Gross, I know. But it was so much more exciting than Ricotta Cheese Making, 101. I've been wanting to make Mozzarella Cheese, but after buying the raw milk and carting it home to Georgia, I soon realized I was going to have to send away for rennet and citric acid powder. When life gives you raw milk, make ricotta! It doesn't require anything more than utensils and lemon juice or vinegar. So away I went.
I found some instructions on the internet, and because it seemd so easy, I decided it was worth a try. Naturally I documented the experience. The hardest part of the entire process was finding raw milk. I work at an agricultural college, in the deep south. Farms abound. Unfortunately, raw milk does not. I contacted a professor from UGA in the area who informed me that because of health issues all the milk is sold pastuerized. BUT - when I was in SC over Easter, I found a little Mennonite store that sold bulk items and local dairy items. Lo and behold, there were my gallons of raw milk. It was from Holsteins, which aren't known for their high fat content, but it would do. I put them in a cooler with ice to make the 5-hour trip home to south Georgia. (the gallons of milk, not the cows)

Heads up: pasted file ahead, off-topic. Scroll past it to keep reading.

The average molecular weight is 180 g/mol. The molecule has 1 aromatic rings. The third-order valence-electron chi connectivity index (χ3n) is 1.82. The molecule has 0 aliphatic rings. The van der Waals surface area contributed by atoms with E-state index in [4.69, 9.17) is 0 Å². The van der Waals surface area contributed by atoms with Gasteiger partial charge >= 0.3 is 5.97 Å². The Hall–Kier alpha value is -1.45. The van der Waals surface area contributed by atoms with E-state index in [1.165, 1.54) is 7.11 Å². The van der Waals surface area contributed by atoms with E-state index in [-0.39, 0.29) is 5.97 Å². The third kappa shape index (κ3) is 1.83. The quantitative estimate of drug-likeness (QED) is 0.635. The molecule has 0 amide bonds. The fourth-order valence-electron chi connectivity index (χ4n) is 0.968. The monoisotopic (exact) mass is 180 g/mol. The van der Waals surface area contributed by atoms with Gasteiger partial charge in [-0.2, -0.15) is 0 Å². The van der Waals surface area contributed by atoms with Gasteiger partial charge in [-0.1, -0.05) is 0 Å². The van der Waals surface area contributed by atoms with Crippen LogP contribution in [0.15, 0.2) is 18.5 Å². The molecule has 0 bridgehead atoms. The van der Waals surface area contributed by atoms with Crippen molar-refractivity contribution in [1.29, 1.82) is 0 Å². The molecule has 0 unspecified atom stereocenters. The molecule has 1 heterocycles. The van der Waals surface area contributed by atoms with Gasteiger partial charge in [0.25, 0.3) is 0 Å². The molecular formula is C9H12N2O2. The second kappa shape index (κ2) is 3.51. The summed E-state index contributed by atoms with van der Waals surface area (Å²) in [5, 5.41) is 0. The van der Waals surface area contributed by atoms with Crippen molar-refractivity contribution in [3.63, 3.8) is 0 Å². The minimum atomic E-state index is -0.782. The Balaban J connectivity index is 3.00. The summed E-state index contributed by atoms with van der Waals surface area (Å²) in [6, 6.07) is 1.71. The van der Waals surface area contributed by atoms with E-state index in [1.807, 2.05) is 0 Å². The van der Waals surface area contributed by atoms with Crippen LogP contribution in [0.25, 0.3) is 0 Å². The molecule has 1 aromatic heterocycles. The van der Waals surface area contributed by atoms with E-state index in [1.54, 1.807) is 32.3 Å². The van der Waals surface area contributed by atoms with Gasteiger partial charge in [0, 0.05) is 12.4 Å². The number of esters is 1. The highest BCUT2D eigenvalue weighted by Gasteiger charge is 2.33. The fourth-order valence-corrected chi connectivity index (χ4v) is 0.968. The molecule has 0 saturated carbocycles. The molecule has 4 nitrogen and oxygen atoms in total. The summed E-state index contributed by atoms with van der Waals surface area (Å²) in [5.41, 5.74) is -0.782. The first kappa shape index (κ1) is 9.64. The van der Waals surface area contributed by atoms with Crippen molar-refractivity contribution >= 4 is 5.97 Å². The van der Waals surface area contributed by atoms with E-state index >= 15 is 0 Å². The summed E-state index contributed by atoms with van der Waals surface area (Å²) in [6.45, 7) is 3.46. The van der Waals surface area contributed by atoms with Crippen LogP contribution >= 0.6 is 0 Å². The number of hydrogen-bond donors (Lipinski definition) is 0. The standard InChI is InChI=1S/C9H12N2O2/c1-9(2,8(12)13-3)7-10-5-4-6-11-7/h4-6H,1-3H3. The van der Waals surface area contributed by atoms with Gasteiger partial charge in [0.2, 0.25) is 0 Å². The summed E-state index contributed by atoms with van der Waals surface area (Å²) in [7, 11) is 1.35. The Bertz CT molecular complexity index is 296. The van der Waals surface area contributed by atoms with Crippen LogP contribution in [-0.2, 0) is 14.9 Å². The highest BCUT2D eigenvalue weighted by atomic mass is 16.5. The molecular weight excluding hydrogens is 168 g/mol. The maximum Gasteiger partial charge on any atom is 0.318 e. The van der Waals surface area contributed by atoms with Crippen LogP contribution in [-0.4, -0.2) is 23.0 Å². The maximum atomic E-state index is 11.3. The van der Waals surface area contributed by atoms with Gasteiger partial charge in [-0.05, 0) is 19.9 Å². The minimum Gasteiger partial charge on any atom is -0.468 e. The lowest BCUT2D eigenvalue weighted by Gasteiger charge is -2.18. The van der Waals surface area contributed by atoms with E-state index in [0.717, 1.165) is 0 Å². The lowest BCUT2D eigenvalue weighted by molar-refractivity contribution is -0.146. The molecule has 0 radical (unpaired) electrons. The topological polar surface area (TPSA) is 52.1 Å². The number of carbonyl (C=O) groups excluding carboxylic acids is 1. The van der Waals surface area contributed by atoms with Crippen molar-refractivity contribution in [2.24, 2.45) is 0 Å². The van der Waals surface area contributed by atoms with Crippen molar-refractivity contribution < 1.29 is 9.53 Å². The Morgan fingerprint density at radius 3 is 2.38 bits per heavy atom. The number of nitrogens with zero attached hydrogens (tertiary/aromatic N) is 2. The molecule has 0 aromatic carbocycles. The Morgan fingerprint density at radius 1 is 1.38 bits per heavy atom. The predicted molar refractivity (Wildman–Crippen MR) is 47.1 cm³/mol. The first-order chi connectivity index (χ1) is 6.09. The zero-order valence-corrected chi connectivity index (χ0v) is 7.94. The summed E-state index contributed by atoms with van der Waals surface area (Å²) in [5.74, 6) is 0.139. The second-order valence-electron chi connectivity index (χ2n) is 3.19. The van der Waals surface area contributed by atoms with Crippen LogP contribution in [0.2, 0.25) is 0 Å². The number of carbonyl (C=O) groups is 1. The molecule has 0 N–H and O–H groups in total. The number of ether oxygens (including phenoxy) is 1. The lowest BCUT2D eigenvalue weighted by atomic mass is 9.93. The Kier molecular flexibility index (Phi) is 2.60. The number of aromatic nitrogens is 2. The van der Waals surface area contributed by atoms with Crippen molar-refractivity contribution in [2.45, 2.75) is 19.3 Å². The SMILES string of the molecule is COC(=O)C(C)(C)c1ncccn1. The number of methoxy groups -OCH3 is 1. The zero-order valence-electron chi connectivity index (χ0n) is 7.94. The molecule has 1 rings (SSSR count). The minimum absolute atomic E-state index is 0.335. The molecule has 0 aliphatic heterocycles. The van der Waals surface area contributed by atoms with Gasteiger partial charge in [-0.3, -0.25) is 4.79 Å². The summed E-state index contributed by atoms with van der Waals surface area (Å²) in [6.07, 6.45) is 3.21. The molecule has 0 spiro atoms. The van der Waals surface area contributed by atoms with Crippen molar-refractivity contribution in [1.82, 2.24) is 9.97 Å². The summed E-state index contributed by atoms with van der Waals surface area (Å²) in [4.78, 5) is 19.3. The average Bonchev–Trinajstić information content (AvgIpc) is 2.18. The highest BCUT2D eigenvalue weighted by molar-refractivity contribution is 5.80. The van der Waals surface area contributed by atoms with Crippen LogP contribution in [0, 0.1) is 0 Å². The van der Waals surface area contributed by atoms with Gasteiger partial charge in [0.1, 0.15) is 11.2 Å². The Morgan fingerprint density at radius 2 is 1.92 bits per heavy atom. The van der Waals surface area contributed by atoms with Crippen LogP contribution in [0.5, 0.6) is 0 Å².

To make the cheese, I poured a gallon of the milk into my large stainless steel pan, and inserted my candy thermometer. The directions said to heat the milk to 200 degrees F, stirring every now and then to prevent scorching. When the milk reaches the correct temp, add 1/4 cup white vinegar or lemon juice. If the milk is at the correct temp, the milk solids should begin to separate from the whey immediately. If not, just keep stirring and they will separate when it reaches the correct temp.
Guess what? It worked!! This is what it looked like in the pot. You turn off the heat, and let it sit for about 15 minutes.I lined a colander with flour sacking, and placed it over a large bowl. Pour the contents of the pot into the lined colander. I let mine sit for a bit, because it was very hot!Then wrap up the cheese and let it drain. I suspended mine in a smaller plastic colander over a smaller bowl in the fridge for a few hours.Later I took it out and lightly salted it and readied it for my homemade pizzas.
John's lasagna pizza (before the mozzarella)
My white pizza
It was really easy, and the ricotta I made not only tasted wonderful and fresh, but it had a firmer texture than what you buy in the store. I HATE runny ricotta!! I put what I didn't use into an airtight container and then into the freezer. Now to buy the mozzarella cheese making supplies!